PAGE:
Do Google and Wikipedia Rob Students of a Real Education?

In Discussion by Edward Nawotka


By Ed Nawotka

In today’s editorial, Ron Mobed of Cengage Learning argues that digital tools and content turbocharge traditional education. Within the piece, he cites a 2009 UCLA study that “found that students learn better when they become engaged in a trial-and-error method to find information, rather than simply use Google or Wikipedia to reveal answers.” Translation: when students have to work a little harder to find information, they genuinely learn something. It’s essentially a retooling of the “Give a man a fish, he eats for a day; teach a man to fish, he eats forever” argument. So, do Google and Wikipedia ultimately rob students of a real education?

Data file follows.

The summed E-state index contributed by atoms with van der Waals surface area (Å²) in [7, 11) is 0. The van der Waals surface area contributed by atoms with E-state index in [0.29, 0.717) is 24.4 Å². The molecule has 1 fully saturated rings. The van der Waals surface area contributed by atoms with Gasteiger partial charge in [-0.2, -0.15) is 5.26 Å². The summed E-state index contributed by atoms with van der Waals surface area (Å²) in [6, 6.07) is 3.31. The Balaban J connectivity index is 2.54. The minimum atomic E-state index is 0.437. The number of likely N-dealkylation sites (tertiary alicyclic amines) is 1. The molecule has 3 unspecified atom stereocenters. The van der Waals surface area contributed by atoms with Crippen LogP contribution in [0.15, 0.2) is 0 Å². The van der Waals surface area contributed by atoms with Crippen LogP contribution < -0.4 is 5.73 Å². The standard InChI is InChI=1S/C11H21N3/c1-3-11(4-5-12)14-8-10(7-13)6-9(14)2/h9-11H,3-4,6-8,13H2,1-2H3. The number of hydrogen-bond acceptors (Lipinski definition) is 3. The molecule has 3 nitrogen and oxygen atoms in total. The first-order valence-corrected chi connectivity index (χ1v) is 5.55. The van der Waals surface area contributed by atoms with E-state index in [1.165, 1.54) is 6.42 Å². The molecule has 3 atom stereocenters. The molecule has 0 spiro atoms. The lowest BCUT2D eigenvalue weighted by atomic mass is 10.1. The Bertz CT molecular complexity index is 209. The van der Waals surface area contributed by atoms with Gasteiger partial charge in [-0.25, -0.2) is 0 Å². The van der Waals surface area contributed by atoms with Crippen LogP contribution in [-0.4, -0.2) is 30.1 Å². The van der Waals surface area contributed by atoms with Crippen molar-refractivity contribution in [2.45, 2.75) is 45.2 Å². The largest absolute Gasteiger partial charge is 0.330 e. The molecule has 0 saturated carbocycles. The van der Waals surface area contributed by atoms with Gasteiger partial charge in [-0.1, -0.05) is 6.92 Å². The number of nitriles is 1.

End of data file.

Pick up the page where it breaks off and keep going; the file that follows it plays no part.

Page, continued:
Read Ron Mobed’s editorial and let us know in the comments.

About the Author

Edward Nawotka

A widely published critic and essayist, Edward Nawotka serves as a speaker, educator and consultant for institutions and businesses involved in the global publishing and content industries. He was also editor-in-chief of Publishing Perspectives since the launch of the publication in 2009 until January 2016.